All to often we find ourselves disappointed and sometimes angry at family members, caregivers and even providers. I always loved working or being on a team. I hold a particular place in my heart for my old high school team mates and sorority members. We could read each other's minds. We always forgave them when they messed up or missed the pass or sign of what was needed. Nothing stopped us from supporting each other. It's so easy to get angry when someone doesn't meet our expectations or flat out hurts us. But, what we often forget is that we are all on the same team. When someone hurts us,the knee jerk reaction is to hurt back. Just like if they missed the shot in a game, it's tempting not to pass them the ball again...but that only makes things worse. It's simple really. We can't read each other's minds, and caregivers are only as good as our communication skills. Family members sometimes get on each other's nerves. Providers sometimes don't listen well. In life and sports, there is plenty of room for errors. Communication is key. You may not want to pass the ball to someone who misses 80 percent of the shots, but still pass the ball. Because they just might surprise you, and nail the game winning buzzer-beater. We all have needs and all make mistakes. Just remember we are a team. We are all Human.
A BIT ABOUT SUSAN...Susan is a registered nurse who worked in high risk obstetrics at Brigham and Women's for twenty years. She is also a certified nurse paralegal. She is currently not practicing as she is disabled because of MS. She was diagnosed 8 years ago with RRMS and has a daughter who also has MS.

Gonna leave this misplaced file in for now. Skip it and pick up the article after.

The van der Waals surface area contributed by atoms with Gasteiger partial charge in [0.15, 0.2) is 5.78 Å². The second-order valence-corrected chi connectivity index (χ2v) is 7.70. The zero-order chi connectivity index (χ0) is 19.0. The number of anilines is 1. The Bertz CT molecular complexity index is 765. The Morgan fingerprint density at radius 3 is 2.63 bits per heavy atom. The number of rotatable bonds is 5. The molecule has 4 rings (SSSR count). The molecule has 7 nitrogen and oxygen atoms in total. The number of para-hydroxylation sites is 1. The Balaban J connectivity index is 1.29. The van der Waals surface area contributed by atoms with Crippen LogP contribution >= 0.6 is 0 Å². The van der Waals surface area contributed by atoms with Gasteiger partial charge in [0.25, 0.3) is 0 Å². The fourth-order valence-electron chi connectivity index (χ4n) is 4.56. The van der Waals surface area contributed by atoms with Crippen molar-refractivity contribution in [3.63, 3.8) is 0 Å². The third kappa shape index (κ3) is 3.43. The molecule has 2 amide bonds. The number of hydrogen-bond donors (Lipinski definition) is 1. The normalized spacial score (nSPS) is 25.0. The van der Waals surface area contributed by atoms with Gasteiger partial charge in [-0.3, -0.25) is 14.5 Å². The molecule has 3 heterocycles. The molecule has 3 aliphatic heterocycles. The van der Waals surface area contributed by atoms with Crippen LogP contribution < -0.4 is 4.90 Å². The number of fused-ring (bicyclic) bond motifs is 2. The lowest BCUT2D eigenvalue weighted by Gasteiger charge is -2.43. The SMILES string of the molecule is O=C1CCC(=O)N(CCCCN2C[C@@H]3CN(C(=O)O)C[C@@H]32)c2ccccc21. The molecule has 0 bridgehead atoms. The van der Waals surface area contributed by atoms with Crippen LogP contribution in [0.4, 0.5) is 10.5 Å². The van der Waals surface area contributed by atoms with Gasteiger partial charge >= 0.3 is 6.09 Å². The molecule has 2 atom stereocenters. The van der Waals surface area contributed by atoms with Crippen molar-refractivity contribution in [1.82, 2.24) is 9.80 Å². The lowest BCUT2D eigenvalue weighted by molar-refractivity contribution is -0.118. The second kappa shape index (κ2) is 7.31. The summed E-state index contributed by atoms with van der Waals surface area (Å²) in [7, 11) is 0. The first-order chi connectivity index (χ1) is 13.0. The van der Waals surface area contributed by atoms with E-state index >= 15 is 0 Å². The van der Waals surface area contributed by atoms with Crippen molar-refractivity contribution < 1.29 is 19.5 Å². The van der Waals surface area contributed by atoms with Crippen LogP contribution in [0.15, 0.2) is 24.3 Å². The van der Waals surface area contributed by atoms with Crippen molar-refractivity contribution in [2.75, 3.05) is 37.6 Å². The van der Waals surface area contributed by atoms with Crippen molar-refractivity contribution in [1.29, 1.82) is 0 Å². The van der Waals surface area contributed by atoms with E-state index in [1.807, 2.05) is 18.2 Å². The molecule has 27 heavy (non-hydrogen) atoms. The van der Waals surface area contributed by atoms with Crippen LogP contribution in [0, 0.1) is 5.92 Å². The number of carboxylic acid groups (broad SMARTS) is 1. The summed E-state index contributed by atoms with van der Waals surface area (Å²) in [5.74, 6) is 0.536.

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Important Safety Information
Before beginning treatment, you should discuss the potential benefits and risks associated with Rebif with your healthcare provider.
Rebif can cause serious side effects. Tell your healthcare provider right away if you have any of the symptoms listed below while taking Rebif.
Rebif will not cure your MS but may decrease the number of flare-ups of the disease and slow the occurrence of some of the physical disability that is common in people with MS.
Do not take Rebif if you are allergic to interferon beta, human albumin, or any of the ingredients in Rebif.
Before you take Rebif, tell your healthcare provider if you have or have had any of the following conditions:
Tell your healthcare provider about all medicines you take, including prescription and over-the-counter medicines, vitamins and herbal supplements.
The most common side effects of Rebif include:
Tell your healthcare provider if you have any side effect that bothers you or that does not go away.
These are not all the possible side effects of Rebif. For more information, ask your healthcare provider or pharmacist.
Call your doctor for medical advice about side effects.
You are encouraged to report negative side effects of prescription drugs to the FDA. Visit www.fda.gov/medwatch, or call 1-800-FDA-1088.
Rebif is used to treat relapsing forms of MS to decrease the frequency of relapses and delay the occurrence of some of the physical disability that is common in people with MS.